Frequency division may be used to achieve an even ratio for the virtual master system clock and the discrete clock system. For example, every nth update and execute call may be passed by the clock divider component through to the discrete clock system. Fractional ratios may be implemented using a higher speed virtual system clock. A virtual prototype with discrete clock systems running at 300 Mhz and 400 Mhz, for example, could employ a master virtual system clock running at 1200 MHz. In this embodiment, the two discrete clock systems may be generated with 1:4 and 1:3 clock divider components. For closely spaced clock frequencies or asynchronous clocks, discrete clock systems may be approximated by dropping cycles from the higher speed virtual master system clock. For example, a 100 Mhz clock could be derived from a 101 MHz clock by skipping every 101st call.
3. Signal Functions
Signal functions may handle all inter-component communications that do not conveniently fall into the access or clock category. A signal function may be described as a function that simply conveys a value down one or more physical wires. Complex data structures may also be transferred using signal functions. Examples of signal functions include interrupt functions and functions that enable the virtual system clock in a component.
One unique characteristic of signal functions is a propagating updating scheme. When a signal change is detected, each component that is affected by the change may be notified by a call to a signal function. The signal function may also perform other calculations and downstream transactions may be triggered. In this fashion, the original signal change may be propagated through several levels of combinatorial logic blocks. This propagation mechanism helps to enable a cycle accurate two phase synchronization scheme by guaranteeing that the system will converge into a steady state each cycle after the update and execute phases are complete.
IV. Unified Simulation
As briefly described above with reference to
For example, communication between the processor model 550 and the memory model 560 may take place through transaction based interconnect 620. Transaction based interconnect 620 may contain a plurality of functions that comprise a subset of the peer interface 540. Processor model 550 and memory model 560 may use these functions to perform simulation tasks such as reading from memory and writing to memory.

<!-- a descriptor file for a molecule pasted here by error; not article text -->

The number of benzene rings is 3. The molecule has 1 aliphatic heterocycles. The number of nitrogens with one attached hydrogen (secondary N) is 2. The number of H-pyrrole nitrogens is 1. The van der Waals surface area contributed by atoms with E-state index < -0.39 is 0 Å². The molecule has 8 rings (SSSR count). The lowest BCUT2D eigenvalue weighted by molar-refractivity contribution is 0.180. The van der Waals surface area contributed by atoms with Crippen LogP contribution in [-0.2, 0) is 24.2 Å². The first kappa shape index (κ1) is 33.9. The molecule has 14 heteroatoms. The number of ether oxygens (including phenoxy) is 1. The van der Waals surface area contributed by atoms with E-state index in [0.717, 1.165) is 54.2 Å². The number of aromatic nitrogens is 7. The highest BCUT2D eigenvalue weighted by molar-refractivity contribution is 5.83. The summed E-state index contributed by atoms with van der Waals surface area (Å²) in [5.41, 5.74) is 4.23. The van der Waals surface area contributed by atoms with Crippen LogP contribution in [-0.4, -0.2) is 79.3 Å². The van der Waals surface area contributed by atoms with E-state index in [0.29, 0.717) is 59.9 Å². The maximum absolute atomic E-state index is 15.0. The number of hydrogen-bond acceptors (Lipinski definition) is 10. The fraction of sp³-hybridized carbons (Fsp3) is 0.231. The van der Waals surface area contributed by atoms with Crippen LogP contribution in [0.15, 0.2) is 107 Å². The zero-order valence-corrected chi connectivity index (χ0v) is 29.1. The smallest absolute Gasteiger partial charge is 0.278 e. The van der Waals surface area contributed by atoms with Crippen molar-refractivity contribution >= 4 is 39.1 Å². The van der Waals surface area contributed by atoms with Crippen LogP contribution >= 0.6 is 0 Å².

Additionally, application software 990 may be loaded into memory model 560. In one embodiment, processor model 550 performs the instructions contained in the application software 990 during execution of the system design in HDL simulator 520. For example, the application software may be an RTOS that contains instructions for communicating with a peripheral device. Such instructions are well known in the art as device drivers. During the simulation, processor model 550 may request these instructions from memory model 560. Memory model 560, which has the application software loaded into its memory, may provide the instructions to requesting processor model 550. Subsequently, processor model 550 performs the instructions and communicates with the peripheral device during the simulation.
An advantage of the unified simulation in HDL simulator 520 is the flexibility gained by creating certain components of the system design in a high level general purpose programming language, such as C or C++. A particular advantage of using a high level general purpose programming language is the ability to use a transaction based interconnect 620 for communication between components. In one embodiment, the transaction based interconnect 620 may be comprised of a set of function calls, for example written in C or C++.
Use of the transaction based interconnect 620 may significantly reduce the total number of transactions in a simulation and thereby similarly reduce the total time necessary for a simulation to complete. Furthermore, the transaction based interconnect 620 may allow the HDL simulator 520 to maintain cycle accurate behavior, which generates sufficiently detailed information to validate the performance of a system design, while significantly increasing the simulation speed.
In one embodiment, a unified simulation integrates the hardware and software components of a system design into a single HDL simulation environment. For example, in a unified simulation, the system design may include a high level general purpose programming language model of the core processor and memory components. Additionally, the unified simulation may include HDL components. During simulation, the HDL simulator 520 may load the application software 990 into the memory model 560 so that the software components can be contemporaneously simulated with the hardware components of the system model.